Sisters are doing it for themselves…and the rest! When it comes to athletics there is way more interest in the sporting prowess of women than there perhaps used to be. You don’t need to look far to find inspirational women who have focused on practicing their athletic skills and really achieved their goals. While every woman’s journey into creating a fit future is deserving of praise there is no doubt that world record women who break down barriers and create new targets are particularly amazing role models, demonstrating what women can achieve in areas which are often viewed as the realm of male athletes. Not only are some of these women breaking records but in some cases they are beating their male counterparts too.
Think of a sport or a sporting challenge and there will undoubtedly be a woman who has excelled; showing other women around the world that they too can reach and exceed their goals. While you might not be set for the dizzy heights of international sporting stardom, the tales of triumph about these female athletes is a compelling and ultimately motivating narrative.
In her short life, Flo-Jo became a household name for setting the record in the 100 meters and 200 meters. From a poor Los Angeles background she seemed to come from nowhere in the sporting field to smash two world records at the 1988 Seoul Olympics to become the fastest women on Earth. With her flamboyant style and her dramatic stars and stripe nails she certainly stood out from the crowd but after her performance she became a sporting legend. Her time of 10.49 seconds for the 100 meters has yet to be beaten. The same goes for her time of 21.34 seconds for the 200 meter sprint. She also won another gold in the 4×100 Relay that year.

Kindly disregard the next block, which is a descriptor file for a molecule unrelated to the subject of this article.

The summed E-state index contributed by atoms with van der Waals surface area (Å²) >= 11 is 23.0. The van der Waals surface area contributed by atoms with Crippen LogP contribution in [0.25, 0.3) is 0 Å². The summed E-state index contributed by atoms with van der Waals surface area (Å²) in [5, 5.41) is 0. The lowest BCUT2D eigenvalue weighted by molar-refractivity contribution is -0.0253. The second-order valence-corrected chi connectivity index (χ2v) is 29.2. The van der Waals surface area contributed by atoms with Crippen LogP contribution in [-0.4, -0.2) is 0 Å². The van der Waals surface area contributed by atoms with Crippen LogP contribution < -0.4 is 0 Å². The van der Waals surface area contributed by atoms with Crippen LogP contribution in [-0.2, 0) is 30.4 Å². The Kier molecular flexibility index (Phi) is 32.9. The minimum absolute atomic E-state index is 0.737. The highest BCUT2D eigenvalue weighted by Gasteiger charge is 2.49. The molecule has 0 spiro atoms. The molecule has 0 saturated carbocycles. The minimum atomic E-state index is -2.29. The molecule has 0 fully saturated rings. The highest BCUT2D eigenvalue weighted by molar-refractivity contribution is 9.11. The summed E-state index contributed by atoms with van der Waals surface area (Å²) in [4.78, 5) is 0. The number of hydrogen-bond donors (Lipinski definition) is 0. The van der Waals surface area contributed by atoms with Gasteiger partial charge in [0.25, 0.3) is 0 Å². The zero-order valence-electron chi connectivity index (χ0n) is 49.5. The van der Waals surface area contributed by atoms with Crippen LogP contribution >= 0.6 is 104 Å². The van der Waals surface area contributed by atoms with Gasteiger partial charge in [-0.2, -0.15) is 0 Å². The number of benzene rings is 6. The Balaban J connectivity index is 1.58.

Not only is Lynn Hill one of the best female climbers, she is one of the best all-time competitive sports climbers in the world…living life in the vertical world. Some 20 years ago she redefined what was possible in rock climbing with the first ever free ascent of the renowned sheer face of The Nose on El Capitan in Yosemite Valley in California. A year later she did it again in less than 24 hours. Two decades on only herself and a male climber, Tommy Caldwell, have achieved a free ascent in one day. Her motivation was partly to break down stereotypes about female climbers.
As if running 135 miles wasn’t difficult enough, the Badwater Ultramarathon is a particularly grueling course and considered the most difficult on-foot race there is. Getting to the end is one achievement but Pamela Reed, a champion ultrarunner extraordinaire has won the Mojave Desert race twice, in 2002 and 2003. She also achieved a record first by running 300 miles straight without any sleep; the only person to do so, male or female.
Ever considered running a marathon? Pavaneh Moayedi from Iran went one step further, quite literally, by running the most marathons by a female in one year. Starting and finishing in Texas, she totalled a staggering 168 marathons. She also has a second Guinness World Record accolade for achieving the most marathons run on consecutive days by a female. She is the only female in North America, to have run over 600 marathons and ultramarathons and she has run marathons in every state and on all seven continents.
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